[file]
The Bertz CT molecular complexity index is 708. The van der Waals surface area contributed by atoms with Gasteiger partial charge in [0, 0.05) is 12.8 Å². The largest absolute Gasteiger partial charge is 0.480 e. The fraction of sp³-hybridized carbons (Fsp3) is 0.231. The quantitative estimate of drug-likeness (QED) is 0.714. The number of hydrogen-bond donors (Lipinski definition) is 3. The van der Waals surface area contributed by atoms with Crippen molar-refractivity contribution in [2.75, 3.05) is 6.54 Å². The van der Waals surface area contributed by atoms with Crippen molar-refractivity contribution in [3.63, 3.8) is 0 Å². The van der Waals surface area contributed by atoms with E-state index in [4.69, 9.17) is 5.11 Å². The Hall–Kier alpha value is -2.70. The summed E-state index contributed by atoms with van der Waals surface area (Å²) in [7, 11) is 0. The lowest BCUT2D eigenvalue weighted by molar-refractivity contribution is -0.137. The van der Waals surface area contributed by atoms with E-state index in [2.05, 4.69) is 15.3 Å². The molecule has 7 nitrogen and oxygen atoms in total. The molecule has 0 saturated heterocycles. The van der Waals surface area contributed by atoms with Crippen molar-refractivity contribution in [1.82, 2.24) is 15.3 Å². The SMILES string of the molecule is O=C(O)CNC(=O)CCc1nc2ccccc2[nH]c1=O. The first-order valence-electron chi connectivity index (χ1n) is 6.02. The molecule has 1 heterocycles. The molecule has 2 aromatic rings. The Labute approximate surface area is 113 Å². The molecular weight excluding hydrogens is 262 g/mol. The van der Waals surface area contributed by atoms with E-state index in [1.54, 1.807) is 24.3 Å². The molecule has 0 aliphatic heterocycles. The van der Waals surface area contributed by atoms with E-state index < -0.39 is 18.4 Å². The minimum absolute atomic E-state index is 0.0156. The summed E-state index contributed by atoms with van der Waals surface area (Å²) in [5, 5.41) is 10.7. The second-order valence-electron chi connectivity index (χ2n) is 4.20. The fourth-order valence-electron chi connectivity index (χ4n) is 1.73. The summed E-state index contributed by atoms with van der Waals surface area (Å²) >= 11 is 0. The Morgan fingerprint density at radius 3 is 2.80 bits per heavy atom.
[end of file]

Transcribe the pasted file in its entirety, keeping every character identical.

The Bertz CT molecular complexity index is 708. The van der Waals surface area contributed by atoms with Gasteiger partial charge in [0, 0.05) is 12.8 Å². The largest absolute Gasteiger partial charge is 0.480 e. The fraction of sp³-hybridized carbons (Fsp3) is 0.231. The quantitative estimate of drug-likeness (QED) is 0.714. The number of hydrogen-bond donors (Lipinski definition) is 3. The van der Waals surface area contributed by atoms with Crippen molar-refractivity contribution in [2.75, 3.05) is 6.54 Å². The van der Waals surface area contributed by atoms with Crippen molar-refractivity contribution in [3.63, 3.8) is 0 Å². The van der Waals surface area contributed by atoms with E-state index in [4.69, 9.17) is 5.11 Å². The Hall–Kier alpha value is -2.70. The summed E-state index contributed by atoms with van der Waals surface area (Å²) in [7, 11) is 0. The lowest BCUT2D eigenvalue weighted by molar-refractivity contribution is -0.137. The van der Waals surface area contributed by atoms with E-state index in [2.05, 4.69) is 15.3 Å². The molecule has 7 nitrogen and oxygen atoms in total. The molecule has 0 saturated heterocycles. The van der Waals surface area contributed by atoms with Crippen molar-refractivity contribution in [1.82, 2.24) is 15.3 Å². The SMILES string of the molecule is O=C(O)CNC(=O)CCc1nc2ccccc2[nH]c1=O. The first-order valence-electron chi connectivity index (χ1n) is 6.02. The molecule has 1 heterocycles. The molecule has 2 aromatic rings. The Labute approximate surface area is 113 Å². The molecular weight excluding hydrogens is 262 g/mol. The van der Waals surface area contributed by atoms with E-state index in [1.54, 1.807) is 24.3 Å². The molecule has 0 aliphatic heterocycles. The van der Waals surface area contributed by atoms with E-state index < -0.39 is 18.4 Å². The minimum absolute atomic E-state index is 0.0156. The summed E-state index contributed by atoms with van der Waals surface area (Å²) in [5, 5.41) is 10.7. The second-order valence-electron chi connectivity index (χ2n) is 4.20. The fourth-order valence-electron chi connectivity index (χ4n) is 1.73. The summed E-state index contributed by atoms with van der Waals surface area (Å²) >= 11 is 0. The Morgan fingerprint density at radius 3 is 2.80 bits per heavy atom.